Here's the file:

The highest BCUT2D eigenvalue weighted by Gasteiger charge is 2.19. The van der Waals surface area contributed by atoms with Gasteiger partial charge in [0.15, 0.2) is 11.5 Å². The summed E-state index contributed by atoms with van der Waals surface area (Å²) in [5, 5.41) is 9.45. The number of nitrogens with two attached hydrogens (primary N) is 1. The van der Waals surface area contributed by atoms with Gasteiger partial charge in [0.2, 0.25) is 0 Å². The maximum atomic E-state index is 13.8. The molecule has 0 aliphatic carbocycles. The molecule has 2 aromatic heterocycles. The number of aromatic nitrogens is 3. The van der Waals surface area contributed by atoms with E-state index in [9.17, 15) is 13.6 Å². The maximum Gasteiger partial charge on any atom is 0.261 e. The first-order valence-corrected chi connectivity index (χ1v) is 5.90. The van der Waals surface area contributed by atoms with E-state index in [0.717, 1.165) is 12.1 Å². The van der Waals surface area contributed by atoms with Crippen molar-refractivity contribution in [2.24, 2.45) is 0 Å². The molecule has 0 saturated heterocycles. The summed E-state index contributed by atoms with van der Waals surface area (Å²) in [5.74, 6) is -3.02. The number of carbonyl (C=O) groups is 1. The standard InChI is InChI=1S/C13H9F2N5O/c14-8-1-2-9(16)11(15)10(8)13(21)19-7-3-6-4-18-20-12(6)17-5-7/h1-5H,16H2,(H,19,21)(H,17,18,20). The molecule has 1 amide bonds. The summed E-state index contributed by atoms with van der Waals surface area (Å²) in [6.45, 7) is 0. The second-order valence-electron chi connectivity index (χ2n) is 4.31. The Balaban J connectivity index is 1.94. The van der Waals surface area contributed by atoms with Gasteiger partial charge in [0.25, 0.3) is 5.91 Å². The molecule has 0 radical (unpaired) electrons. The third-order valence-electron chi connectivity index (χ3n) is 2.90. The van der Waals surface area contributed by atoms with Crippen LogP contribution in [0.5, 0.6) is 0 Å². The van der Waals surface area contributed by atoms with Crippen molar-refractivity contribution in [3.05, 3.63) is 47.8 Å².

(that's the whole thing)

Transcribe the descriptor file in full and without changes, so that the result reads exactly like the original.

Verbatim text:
The highest BCUT2D eigenvalue weighted by Gasteiger charge is 2.19. The van der Waals surface area contributed by atoms with Gasteiger partial charge in [0.15, 0.2) is 11.5 Å². The summed E-state index contributed by atoms with van der Waals surface area (Å²) in [5, 5.41) is 9.45. The number of nitrogens with two attached hydrogens (primary N) is 1. The van der Waals surface area contributed by atoms with Gasteiger partial charge in [0.2, 0.25) is 0 Å². The maximum atomic E-state index is 13.8. The molecule has 0 aliphatic carbocycles. The molecule has 2 aromatic heterocycles. The number of aromatic nitrogens is 3. The van der Waals surface area contributed by atoms with E-state index in [9.17, 15) is 13.6 Å². The maximum Gasteiger partial charge on any atom is 0.261 e. The first-order valence-corrected chi connectivity index (χ1v) is 5.90. The van der Waals surface area contributed by atoms with E-state index in [0.717, 1.165) is 12.1 Å². The van der Waals surface area contributed by atoms with Crippen molar-refractivity contribution in [2.24, 2.45) is 0 Å². The molecule has 0 saturated heterocycles. The summed E-state index contributed by atoms with van der Waals surface area (Å²) in [5.74, 6) is -3.02. The number of carbonyl (C=O) groups is 1. The standard InChI is InChI=1S/C13H9F2N5O/c14-8-1-2-9(16)11(15)10(8)13(21)19-7-3-6-4-18-20-12(6)17-5-7/h1-5H,16H2,(H,19,21)(H,17,18,20). The molecule has 1 amide bonds. The summed E-state index contributed by atoms with van der Waals surface area (Å²) in [6.45, 7) is 0. The second-order valence-electron chi connectivity index (χ2n) is 4.31. The Balaban J connectivity index is 1.94. The van der Waals surface area contributed by atoms with Gasteiger partial charge in [0.25, 0.3) is 5.91 Å². The molecule has 0 radical (unpaired) electrons. The third-order valence-electron chi connectivity index (χ3n) is 2.90. The van der Waals surface area contributed by atoms with Crippen LogP contribution in [0.5, 0.6) is 0 Å². The van der Waals surface area contributed by atoms with Crippen molar-refractivity contribution in [3.05, 3.63) is 47.8 Å².